Guy Martin still wants to race after huge shunt at Ulster
The English rider gave fans an update via his Facebook page, describing his accident, recovery and future plans in the sport after his Dundrod 150 crash during the Ulster Grand Prix weekend in Northern Ireland.
After a scary 130 mph crash during the Dundrod 150 round of the Ulster Grand Prix weekend near Belfast on Aug. 6, Guy Martin says he hopes to return to the sport, but is unsure of a timeline.
Martin, who was leading the event at the moment of the crash said he doesn’t remember anything from the wreck that left him hospitalized.
“I don’t remember anything about the crash after head-butting the ground,” Martin said.
“I head-butted the ground at 130mph, then skidded into a dirt field and catapulted off a few things. The impact I hit the ground with was massive. I was knocked out, but it’s a credit to that helmet that I didn’t suffer any (head) damage other than a badly bloodshot eye.”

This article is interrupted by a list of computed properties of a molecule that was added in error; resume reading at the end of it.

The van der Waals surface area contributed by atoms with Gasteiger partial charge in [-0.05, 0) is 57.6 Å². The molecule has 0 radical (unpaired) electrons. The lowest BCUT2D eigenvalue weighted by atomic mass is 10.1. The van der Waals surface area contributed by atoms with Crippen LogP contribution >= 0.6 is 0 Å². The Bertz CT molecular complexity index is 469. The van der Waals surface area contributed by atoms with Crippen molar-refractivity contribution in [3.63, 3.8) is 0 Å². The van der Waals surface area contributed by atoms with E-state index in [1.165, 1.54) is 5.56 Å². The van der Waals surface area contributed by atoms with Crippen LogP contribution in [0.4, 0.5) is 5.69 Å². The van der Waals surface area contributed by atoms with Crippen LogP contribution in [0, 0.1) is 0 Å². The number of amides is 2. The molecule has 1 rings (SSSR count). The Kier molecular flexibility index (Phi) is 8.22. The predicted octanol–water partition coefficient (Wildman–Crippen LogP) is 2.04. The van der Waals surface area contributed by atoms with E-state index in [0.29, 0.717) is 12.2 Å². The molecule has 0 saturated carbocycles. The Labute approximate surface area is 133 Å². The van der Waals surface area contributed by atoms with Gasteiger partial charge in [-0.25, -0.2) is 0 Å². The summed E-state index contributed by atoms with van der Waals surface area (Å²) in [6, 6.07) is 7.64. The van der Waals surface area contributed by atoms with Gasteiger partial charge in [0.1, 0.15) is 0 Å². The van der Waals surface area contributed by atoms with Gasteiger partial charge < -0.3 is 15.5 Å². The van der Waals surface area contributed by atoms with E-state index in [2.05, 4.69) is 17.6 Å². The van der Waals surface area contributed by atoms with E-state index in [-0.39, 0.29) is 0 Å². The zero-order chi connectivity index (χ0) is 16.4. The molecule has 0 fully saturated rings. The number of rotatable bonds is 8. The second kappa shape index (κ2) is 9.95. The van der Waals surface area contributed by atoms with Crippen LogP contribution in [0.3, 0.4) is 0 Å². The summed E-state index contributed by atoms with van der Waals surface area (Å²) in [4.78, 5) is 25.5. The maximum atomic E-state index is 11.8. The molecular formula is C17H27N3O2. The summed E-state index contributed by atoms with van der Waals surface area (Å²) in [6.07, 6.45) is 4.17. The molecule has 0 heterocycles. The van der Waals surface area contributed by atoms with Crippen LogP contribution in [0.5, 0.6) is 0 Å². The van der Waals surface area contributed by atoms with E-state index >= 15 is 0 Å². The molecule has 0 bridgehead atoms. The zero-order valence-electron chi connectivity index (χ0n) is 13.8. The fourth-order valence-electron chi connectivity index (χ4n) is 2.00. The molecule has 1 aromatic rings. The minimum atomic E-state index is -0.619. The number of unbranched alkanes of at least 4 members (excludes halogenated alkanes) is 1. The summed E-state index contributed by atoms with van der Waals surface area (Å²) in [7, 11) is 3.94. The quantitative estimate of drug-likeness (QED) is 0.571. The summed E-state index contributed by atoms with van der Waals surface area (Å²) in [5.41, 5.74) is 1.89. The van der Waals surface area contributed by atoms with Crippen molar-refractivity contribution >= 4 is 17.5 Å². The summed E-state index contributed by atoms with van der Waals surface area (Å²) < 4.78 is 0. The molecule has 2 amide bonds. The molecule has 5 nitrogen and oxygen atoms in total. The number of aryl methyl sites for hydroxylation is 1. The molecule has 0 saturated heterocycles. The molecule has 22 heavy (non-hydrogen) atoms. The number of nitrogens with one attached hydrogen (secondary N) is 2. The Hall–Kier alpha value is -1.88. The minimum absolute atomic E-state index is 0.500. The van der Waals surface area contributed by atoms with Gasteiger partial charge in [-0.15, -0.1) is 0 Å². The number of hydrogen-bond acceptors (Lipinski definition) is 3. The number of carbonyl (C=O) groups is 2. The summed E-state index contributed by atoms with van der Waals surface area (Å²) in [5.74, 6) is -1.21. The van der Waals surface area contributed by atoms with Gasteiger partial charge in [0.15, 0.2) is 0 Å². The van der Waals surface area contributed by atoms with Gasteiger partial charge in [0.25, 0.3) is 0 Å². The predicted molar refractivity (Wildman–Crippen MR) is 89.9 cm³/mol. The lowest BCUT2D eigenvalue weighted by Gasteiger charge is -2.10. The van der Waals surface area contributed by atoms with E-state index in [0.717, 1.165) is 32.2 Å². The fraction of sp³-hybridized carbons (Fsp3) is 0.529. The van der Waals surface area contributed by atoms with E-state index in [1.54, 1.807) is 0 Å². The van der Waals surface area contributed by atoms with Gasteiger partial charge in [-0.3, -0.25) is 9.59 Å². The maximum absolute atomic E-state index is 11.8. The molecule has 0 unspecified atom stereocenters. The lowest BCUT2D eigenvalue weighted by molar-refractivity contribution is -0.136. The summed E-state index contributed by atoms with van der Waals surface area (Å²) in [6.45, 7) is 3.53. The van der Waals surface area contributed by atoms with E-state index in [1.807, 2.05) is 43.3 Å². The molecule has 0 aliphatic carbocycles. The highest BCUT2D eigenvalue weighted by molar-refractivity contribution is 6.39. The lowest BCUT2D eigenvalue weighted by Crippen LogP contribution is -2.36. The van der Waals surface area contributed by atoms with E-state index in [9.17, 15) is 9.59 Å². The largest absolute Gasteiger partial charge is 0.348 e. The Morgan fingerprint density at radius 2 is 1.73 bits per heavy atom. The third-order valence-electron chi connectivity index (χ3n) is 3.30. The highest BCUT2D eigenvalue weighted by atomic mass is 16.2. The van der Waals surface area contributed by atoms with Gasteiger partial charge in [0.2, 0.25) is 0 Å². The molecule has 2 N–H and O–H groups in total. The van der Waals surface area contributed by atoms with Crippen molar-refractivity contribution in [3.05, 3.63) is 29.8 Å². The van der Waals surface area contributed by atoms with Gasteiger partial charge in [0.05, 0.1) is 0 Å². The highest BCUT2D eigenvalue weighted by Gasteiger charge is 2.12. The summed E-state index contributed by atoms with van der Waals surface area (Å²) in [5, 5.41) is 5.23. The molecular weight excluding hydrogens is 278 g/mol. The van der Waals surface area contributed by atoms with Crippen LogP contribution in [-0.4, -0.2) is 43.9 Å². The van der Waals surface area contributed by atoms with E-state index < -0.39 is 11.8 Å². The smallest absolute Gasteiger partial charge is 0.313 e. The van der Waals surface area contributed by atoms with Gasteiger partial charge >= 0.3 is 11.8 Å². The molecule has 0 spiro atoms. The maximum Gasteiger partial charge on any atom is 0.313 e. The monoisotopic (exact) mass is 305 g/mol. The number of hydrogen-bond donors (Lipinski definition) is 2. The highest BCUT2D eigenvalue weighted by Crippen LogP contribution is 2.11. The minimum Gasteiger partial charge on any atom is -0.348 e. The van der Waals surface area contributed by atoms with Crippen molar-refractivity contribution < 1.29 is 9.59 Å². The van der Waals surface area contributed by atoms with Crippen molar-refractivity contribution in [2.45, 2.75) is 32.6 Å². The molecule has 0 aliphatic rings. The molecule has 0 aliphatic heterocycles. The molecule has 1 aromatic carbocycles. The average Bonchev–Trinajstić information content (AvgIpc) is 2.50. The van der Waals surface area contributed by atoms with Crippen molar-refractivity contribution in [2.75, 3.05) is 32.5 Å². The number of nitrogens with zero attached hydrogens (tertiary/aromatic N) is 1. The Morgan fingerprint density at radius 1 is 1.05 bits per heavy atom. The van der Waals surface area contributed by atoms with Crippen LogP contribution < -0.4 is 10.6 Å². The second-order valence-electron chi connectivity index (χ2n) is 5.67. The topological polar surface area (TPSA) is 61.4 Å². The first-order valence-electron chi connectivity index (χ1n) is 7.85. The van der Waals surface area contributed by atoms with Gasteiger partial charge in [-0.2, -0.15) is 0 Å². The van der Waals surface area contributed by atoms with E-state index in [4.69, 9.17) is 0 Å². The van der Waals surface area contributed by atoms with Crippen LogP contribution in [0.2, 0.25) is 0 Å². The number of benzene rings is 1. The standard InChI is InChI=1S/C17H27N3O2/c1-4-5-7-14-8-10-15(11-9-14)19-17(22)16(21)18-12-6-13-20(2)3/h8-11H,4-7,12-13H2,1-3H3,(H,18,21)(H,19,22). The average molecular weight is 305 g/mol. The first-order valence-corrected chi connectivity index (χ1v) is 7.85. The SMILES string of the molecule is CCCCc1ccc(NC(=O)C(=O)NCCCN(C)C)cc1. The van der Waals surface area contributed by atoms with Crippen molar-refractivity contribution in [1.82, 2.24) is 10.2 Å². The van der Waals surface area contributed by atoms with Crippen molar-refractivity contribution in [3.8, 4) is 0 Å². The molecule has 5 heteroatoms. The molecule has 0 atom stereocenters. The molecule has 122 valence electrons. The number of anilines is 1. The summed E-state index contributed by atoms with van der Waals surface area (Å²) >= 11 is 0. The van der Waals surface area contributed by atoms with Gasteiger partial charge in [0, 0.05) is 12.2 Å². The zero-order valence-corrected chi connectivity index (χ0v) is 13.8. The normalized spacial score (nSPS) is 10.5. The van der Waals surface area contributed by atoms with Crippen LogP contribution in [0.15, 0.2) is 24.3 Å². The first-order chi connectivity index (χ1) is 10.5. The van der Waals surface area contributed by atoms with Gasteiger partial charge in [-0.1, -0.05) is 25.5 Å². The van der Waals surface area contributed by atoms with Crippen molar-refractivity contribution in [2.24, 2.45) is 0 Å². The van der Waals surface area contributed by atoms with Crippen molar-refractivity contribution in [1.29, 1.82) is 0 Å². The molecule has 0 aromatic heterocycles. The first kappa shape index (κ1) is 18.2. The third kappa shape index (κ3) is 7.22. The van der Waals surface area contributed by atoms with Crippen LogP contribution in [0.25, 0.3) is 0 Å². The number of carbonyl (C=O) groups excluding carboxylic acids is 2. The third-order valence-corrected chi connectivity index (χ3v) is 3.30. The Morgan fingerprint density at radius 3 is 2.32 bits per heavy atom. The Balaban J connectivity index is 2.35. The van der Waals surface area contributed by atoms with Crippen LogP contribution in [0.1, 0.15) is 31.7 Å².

The accident sent him to hospital, unconscious, and suffering numerous injuries, but Martin credits the staff at the Belfast Royal Hospital, and his back protector for saving his life. He suffered five broken vertebrae, a broken sternum, five ribs, two bones in his right hand and needed a metal plate inserted.
“I crashed on Thursday night, I was operated on Friday afternoon and walking Saturday morning. I was in the shed the following Thursday. That back protector genuinely saved my bloody life,” he said.
One surgery had to move some muscles for the procedure to be completed, and Martin says that is the part of recovery giving him the most bother is the muscle rehabilitation, not skeletal.
As for his return to the sport, which he said he wants to do, he admitted he doesn't want to rush back into it.
“I still want to race, but I’m not going to rush into deciding what or where I’m going to race,” he said.
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